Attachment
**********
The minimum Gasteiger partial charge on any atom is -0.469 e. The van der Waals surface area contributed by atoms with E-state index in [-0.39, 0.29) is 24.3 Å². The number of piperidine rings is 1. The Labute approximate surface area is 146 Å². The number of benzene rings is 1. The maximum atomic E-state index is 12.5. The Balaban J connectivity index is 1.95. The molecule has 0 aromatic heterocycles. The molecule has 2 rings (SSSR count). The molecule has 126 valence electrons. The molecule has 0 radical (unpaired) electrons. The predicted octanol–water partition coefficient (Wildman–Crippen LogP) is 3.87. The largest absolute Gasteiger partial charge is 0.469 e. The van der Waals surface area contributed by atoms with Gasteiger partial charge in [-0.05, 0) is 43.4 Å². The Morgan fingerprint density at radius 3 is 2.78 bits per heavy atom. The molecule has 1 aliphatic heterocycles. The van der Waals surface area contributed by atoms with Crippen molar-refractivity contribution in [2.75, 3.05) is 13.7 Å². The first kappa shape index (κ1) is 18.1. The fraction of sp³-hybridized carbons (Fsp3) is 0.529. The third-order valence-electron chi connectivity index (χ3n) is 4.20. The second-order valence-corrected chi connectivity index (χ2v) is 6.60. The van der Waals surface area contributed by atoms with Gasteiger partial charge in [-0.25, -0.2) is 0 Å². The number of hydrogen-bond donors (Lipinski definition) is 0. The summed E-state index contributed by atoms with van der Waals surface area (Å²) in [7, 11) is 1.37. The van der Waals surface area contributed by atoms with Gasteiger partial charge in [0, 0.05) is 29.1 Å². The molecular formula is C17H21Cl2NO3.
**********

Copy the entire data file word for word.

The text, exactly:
The minimum Gasteiger partial charge on any atom is -0.469 e. The van der Waals surface area contributed by atoms with E-state index in [-0.39, 0.29) is 24.3 Å². The number of piperidine rings is 1. The Labute approximate surface area is 146 Å². The number of benzene rings is 1. The maximum atomic E-state index is 12.5. The Balaban J connectivity index is 1.95. The molecule has 0 aromatic heterocycles. The molecule has 2 rings (SSSR count). The molecule has 126 valence electrons. The molecule has 0 radical (unpaired) electrons. The predicted octanol–water partition coefficient (Wildman–Crippen LogP) is 3.87. The largest absolute Gasteiger partial charge is 0.469 e. The van der Waals surface area contributed by atoms with Gasteiger partial charge in [-0.05, 0) is 43.4 Å². The Morgan fingerprint density at radius 3 is 2.78 bits per heavy atom. The molecule has 1 aliphatic heterocycles. The van der Waals surface area contributed by atoms with Crippen molar-refractivity contribution in [2.75, 3.05) is 13.7 Å². The first kappa shape index (κ1) is 18.1. The fraction of sp³-hybridized carbons (Fsp3) is 0.529. The third-order valence-electron chi connectivity index (χ3n) is 4.20. The second-order valence-corrected chi connectivity index (χ2v) is 6.60. The van der Waals surface area contributed by atoms with Gasteiger partial charge in [-0.25, -0.2) is 0 Å². The number of hydrogen-bond donors (Lipinski definition) is 0. The summed E-state index contributed by atoms with van der Waals surface area (Å²) in [7, 11) is 1.37. The van der Waals surface area contributed by atoms with Gasteiger partial charge in [0, 0.05) is 29.1 Å². The molecular formula is C17H21Cl2NO3.